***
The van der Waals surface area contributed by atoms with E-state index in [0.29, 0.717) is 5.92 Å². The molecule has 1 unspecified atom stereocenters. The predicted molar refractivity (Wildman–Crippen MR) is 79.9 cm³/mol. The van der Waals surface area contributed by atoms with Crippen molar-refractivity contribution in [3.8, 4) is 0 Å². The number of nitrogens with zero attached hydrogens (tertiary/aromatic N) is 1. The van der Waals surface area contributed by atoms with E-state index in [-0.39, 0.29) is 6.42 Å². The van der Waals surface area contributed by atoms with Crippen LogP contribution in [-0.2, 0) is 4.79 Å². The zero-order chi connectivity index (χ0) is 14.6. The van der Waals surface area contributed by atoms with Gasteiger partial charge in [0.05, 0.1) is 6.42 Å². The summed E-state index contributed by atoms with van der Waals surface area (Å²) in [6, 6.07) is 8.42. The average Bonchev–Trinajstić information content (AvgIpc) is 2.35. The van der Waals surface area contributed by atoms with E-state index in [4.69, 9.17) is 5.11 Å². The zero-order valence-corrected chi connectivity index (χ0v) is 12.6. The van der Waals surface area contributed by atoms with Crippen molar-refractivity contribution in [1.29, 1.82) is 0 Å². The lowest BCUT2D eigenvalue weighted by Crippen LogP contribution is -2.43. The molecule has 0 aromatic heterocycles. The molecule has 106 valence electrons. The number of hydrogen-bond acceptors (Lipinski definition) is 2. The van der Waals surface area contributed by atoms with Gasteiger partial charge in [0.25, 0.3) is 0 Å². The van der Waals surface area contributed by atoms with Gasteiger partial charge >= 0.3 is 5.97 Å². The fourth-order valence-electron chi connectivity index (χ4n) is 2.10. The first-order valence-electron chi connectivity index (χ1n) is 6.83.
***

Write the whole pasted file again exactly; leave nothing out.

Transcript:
The van der Waals surface area contributed by atoms with E-state index in [0.29, 0.717) is 5.92 Å². The molecule has 1 unspecified atom stereocenters. The predicted molar refractivity (Wildman–Crippen MR) is 79.9 cm³/mol. The van der Waals surface area contributed by atoms with Crippen molar-refractivity contribution in [3.8, 4) is 0 Å². The number of nitrogens with zero attached hydrogens (tertiary/aromatic N) is 1. The van der Waals surface area contributed by atoms with E-state index in [-0.39, 0.29) is 6.42 Å². The van der Waals surface area contributed by atoms with Crippen LogP contribution in [-0.2, 0) is 4.79 Å². The zero-order chi connectivity index (χ0) is 14.6. The van der Waals surface area contributed by atoms with Gasteiger partial charge in [0.05, 0.1) is 6.42 Å². The summed E-state index contributed by atoms with van der Waals surface area (Å²) in [6, 6.07) is 8.42. The average Bonchev–Trinajstić information content (AvgIpc) is 2.35. The van der Waals surface area contributed by atoms with E-state index in [4.69, 9.17) is 5.11 Å². The zero-order valence-corrected chi connectivity index (χ0v) is 12.6. The van der Waals surface area contributed by atoms with Crippen molar-refractivity contribution in [1.29, 1.82) is 0 Å². The lowest BCUT2D eigenvalue weighted by Crippen LogP contribution is -2.43. The molecule has 0 aromatic heterocycles. The molecule has 106 valence electrons. The number of hydrogen-bond acceptors (Lipinski definition) is 2. The van der Waals surface area contributed by atoms with Gasteiger partial charge in [0.25, 0.3) is 0 Å². The van der Waals surface area contributed by atoms with Gasteiger partial charge >= 0.3 is 5.97 Å². The fourth-order valence-electron chi connectivity index (χ4n) is 2.10. The first-order valence-electron chi connectivity index (χ1n) is 6.83.